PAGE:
Strong Is She
“Koʻu noho mihi ʻana, a paʻahao ʻia ʻO ʻoe kuʻu lama, kou nani koʻu koʻo. I live in sorrow, imprisoned, you are my light, your glory, my support.” This exquisite and boldly written line reminds us of our beloved and cherished mōʻī wahine, our queen, Liliuʻokalani, who showed a true embodiment of the Kingdom of Hawaiʻi as a powerful and inspirational female leader. She was devoted to the people of her lāhui and risked her life for their own. During the many arduous times, she was still a remarkably strong alakaʻi lawelawe or servant leader.
Born Lydia Liliʻu Loloku Walani Wewehi Kamakaʻeha, Liliʻu was an amazing young girl.
Being the hanai daughter of both chief Abner Paki and chieftess Laura Konia, Liliʻu had the amazing opportunity to attend a missionary-run Royal School. Here she had learned to speak fluent English and excelled in her education. She also received musical training and retained her interest in music and poetry, creating over 160 songs. It was here that she had started to become an excellent leader and example for her people.
During her years as a princess, Liliʻu’s younger brother, William Pitt Leleiohoku had passed on. Although this was a sad time for Liliʻu she fulfilled her brother’s work and became Kalakaua’s heir apparent. In the years that followed, Liliʻu had done many things to set the foundations for her future, working on her efforts to establish Hawaiian schools and serving as a regent for Kalakaua’s world tour. Then in January of 1891, Kalakaua had also passed. Liliʻu was devastated by the death of her brother and sorrowful for her brother’s passing. But, she took her place on the throne and became the first Queen of the Kingdom of Hawaiʻi. As queen she had focused on the needs of her people, campaigning to restore and renew all that was lost, reforming the economy of Hawaiʻi, and establishing new voting rights. She took immediate action and became a strong leader through the most critical times for her people.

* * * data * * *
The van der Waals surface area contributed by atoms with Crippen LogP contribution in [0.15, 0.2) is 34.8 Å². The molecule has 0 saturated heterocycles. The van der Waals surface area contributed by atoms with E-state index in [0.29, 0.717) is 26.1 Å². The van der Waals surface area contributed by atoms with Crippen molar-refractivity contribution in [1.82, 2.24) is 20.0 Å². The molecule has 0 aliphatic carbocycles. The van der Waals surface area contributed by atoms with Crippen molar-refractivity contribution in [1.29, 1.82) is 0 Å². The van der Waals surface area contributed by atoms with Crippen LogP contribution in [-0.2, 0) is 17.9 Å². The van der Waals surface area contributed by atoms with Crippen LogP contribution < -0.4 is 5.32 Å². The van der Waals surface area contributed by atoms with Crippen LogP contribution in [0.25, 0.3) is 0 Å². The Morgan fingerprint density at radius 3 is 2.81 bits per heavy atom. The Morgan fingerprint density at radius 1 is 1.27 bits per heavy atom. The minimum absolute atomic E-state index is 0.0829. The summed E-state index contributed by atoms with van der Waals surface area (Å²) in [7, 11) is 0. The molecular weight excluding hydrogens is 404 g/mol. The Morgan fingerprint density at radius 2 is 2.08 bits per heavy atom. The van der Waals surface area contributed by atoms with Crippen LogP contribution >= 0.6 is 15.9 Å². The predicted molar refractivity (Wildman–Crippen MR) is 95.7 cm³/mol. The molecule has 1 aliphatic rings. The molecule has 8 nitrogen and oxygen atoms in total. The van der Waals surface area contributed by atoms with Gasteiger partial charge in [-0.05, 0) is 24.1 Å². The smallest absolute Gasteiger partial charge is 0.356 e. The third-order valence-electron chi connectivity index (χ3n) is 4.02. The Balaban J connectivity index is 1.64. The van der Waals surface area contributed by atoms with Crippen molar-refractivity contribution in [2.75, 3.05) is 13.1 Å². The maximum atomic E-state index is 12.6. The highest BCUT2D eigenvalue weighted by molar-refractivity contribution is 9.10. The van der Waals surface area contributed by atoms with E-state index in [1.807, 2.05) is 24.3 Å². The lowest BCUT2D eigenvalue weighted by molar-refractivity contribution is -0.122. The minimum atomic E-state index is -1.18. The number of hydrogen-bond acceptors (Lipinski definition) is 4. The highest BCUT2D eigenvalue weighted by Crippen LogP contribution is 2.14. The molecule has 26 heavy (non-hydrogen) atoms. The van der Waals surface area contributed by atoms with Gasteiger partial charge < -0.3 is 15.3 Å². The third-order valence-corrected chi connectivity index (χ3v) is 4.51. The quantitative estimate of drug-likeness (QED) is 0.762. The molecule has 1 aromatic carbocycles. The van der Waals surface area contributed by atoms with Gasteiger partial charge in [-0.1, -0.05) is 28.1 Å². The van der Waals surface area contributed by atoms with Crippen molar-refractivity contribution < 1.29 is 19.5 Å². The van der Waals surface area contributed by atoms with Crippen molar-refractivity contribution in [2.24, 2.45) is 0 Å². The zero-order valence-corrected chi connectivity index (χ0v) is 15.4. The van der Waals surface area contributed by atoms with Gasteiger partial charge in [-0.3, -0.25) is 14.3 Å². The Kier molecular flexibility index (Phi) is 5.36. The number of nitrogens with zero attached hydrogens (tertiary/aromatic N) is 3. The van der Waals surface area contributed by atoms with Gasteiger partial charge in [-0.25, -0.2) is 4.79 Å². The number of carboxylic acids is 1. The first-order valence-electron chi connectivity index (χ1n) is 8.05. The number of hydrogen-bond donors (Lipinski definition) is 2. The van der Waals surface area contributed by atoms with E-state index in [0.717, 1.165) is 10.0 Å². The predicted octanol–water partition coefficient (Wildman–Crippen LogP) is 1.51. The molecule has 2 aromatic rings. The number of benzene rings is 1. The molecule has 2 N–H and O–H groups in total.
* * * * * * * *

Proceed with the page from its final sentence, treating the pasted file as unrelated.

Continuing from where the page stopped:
When missionaries and foreigners arrived, Liliʻuokalani had a rough challenge as queen. As the Committee of Safety planned Hawaiʻi’s annexation, Liliʻu stood strong and firm. People of Hawaiʻi protested against the committee due to their strong love for the queen. But their efforts could not compare. In 1893, Liliʻu was officially put under house arrest and imprisoned in her own palace. But she was very strong and did not want any bloodshed for her. After eight months of being imprisoned, Liliʻu had surrendered in 1895 to the United States of America. Nothing had prepared her for the crisis she faced as a queen but she persisted through it all. She believed so deeply in what she thought was right but was dethroned for what others thought was wrong.
Liliʻu then lived out her last days at Washington Place until her passing on November 11, of 1917.
Although she may not be with us today, she still lives on within us through the Liliʻuokalani trust, in which benefits many orphans and children in poverty through services and collaborations. She will always remain in our hearts and minds as our astounding queen.
To our beloved queen, stay strong.